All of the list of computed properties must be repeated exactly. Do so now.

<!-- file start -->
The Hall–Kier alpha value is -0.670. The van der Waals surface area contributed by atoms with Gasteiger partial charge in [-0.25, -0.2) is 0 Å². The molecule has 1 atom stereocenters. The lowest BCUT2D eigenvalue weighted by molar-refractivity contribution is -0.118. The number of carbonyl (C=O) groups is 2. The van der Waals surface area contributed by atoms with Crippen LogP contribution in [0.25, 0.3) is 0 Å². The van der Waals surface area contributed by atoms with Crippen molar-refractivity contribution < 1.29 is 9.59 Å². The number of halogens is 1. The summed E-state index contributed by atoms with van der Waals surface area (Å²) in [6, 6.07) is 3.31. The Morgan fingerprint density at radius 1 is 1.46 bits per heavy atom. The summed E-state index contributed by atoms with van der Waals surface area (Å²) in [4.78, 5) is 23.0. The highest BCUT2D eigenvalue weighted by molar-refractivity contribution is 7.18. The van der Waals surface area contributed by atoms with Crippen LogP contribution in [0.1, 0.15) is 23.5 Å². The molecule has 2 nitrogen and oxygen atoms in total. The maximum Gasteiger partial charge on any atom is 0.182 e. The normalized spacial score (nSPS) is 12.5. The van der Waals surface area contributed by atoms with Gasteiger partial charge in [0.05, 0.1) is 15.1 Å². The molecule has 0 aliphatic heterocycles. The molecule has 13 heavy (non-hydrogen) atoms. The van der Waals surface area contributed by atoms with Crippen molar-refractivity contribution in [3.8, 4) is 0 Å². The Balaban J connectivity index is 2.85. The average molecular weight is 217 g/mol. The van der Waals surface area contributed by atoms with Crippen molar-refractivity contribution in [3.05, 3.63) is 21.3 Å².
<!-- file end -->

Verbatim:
The Hall–Kier alpha value is -0.670. The van der Waals surface area contributed by atoms with Gasteiger partial charge in [-0.25, -0.2) is 0 Å². The molecule has 1 atom stereocenters. The lowest BCUT2D eigenvalue weighted by molar-refractivity contribution is -0.118. The number of carbonyl (C=O) groups is 2. The van der Waals surface area contributed by atoms with Crippen LogP contribution in [0.25, 0.3) is 0 Å². The van der Waals surface area contributed by atoms with Crippen molar-refractivity contribution < 1.29 is 9.59 Å². The number of halogens is 1. The summed E-state index contributed by atoms with van der Waals surface area (Å²) in [6, 6.07) is 3.31. The Morgan fingerprint density at radius 1 is 1.46 bits per heavy atom. The summed E-state index contributed by atoms with van der Waals surface area (Å²) in [4.78, 5) is 23.0. The highest BCUT2D eigenvalue weighted by molar-refractivity contribution is 7.18. The van der Waals surface area contributed by atoms with Crippen LogP contribution in [0.1, 0.15) is 23.5 Å². The molecule has 2 nitrogen and oxygen atoms in total. The maximum Gasteiger partial charge on any atom is 0.182 e. The normalized spacial score (nSPS) is 12.5. The van der Waals surface area contributed by atoms with Gasteiger partial charge in [0.05, 0.1) is 15.1 Å². The molecule has 0 aliphatic heterocycles. The molecule has 13 heavy (non-hydrogen) atoms. The van der Waals surface area contributed by atoms with Crippen molar-refractivity contribution in [3.8, 4) is 0 Å². The Balaban J connectivity index is 2.85. The average molecular weight is 217 g/mol. The van der Waals surface area contributed by atoms with Crippen molar-refractivity contribution in [3.05, 3.63) is 21.3 Å².